Notes on Good Seminar Presentations

Some of you have asked what is required for the Outside Seminar Critiques. As is noted in the Class Syllabus, each student must attend a professional seminar on campus, then turn in a critiques (2 page maximum; typewritten; 1.5 or double spaced) of the seminar indication the date, time, location, speaker, and topic. You should provide a discription of what was good and what was not good about the presentation style, organization, and use of visual or audio aids. This exercise is meant to give you practice in critically listening to and evaluation the science of other researchers.

Some of the elements that we recently discussed regarding good scientific writing also apply to oral presentations. Here is the list of the ‘ethos’ elements that we discussed:

  • Proper use of language style
  • Use of appropriate terms and jargon
  • Demonstration of current knowledge/recognition of work of others
  • Experiments are carefully designed
  • Inclusion and explanation of appropriate controls
  • Results are not over-interpreted and are put into context of current knowledge
  • Limitations to methods and knowledge are acknowledged
  • Portrays confidence but not arrogance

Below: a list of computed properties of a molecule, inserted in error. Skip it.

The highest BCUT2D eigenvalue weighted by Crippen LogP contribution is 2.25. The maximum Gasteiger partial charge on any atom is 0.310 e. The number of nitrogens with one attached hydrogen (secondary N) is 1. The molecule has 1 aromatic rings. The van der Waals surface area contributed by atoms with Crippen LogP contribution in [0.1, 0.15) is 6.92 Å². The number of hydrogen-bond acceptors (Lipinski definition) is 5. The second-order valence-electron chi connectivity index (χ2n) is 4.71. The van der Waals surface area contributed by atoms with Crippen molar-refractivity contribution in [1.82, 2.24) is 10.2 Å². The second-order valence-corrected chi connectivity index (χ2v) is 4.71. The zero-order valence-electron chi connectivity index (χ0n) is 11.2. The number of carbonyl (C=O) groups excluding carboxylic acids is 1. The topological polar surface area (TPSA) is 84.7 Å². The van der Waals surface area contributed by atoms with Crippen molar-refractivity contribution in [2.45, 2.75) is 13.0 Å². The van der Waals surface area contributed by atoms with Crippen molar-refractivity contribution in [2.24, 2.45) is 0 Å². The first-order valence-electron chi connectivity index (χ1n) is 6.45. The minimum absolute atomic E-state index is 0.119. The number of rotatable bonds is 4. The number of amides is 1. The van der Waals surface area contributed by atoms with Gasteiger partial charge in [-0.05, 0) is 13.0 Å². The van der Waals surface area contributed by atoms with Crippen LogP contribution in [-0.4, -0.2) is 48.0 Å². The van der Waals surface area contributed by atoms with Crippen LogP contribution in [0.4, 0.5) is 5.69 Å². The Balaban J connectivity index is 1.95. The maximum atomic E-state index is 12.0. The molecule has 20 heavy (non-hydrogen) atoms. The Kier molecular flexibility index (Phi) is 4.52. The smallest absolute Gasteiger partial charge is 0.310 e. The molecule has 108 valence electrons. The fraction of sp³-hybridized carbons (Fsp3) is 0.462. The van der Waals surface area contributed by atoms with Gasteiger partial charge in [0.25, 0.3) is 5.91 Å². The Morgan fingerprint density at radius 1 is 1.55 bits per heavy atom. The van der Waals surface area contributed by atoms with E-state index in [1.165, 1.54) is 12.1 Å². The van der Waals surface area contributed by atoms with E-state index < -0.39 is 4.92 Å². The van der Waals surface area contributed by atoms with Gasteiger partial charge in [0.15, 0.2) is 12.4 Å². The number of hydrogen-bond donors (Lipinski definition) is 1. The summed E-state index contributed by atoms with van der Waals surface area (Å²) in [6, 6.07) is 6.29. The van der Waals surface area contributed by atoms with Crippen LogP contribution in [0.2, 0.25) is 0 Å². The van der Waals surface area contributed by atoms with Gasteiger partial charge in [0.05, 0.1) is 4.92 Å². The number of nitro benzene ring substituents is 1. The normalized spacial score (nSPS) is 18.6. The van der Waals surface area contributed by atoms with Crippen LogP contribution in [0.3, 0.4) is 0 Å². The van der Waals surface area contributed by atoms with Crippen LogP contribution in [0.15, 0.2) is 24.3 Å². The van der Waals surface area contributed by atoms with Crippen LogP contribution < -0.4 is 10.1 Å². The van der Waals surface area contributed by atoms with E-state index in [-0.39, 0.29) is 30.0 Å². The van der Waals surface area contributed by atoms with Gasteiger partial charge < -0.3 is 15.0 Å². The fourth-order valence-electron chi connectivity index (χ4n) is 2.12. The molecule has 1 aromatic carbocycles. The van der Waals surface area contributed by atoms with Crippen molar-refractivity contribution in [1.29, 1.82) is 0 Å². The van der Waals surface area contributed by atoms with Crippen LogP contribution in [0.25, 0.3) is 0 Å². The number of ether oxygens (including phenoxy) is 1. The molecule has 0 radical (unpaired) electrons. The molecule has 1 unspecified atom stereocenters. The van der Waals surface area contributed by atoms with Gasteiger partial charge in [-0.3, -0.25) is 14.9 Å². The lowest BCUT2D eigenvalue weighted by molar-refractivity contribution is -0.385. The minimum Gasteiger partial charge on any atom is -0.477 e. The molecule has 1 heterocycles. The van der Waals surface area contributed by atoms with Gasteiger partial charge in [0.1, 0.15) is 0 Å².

Here are some other points to keep in mind as you listen to the seminar:

  • Proper use of language style
  • Did the speaker properly introduce the objective and/or hypotheses that drove the research?
  • Were the tables and figures well laid out and explained?
    • Too much material on each slide?
    • Inappropriate use of colors (hard to see)?
    • Size of symbols OK?
  • Was there a logical progression to the presentation
    • Was there an effective transition from one slide to the next?
  • Speaker's style
    • Was the pace of the speech too slow or too fast?
    • Did the speaker's voice project throughout the room?
    • Did the speaker talk to audience or to "the screen" (i.e., effective eye contact)?
    • Did the speaker use the pointer effectively?
  • Overall effectivenes
    • Did you leave the seminar feeling you had effectively received the important "take home messages"?

Some of these points are obviously more subjective than others but do your best to listen carefully and take good notes(but don't write down everything!). Also, Keep all of these things in mind as you prepare your own presentations later in the semester!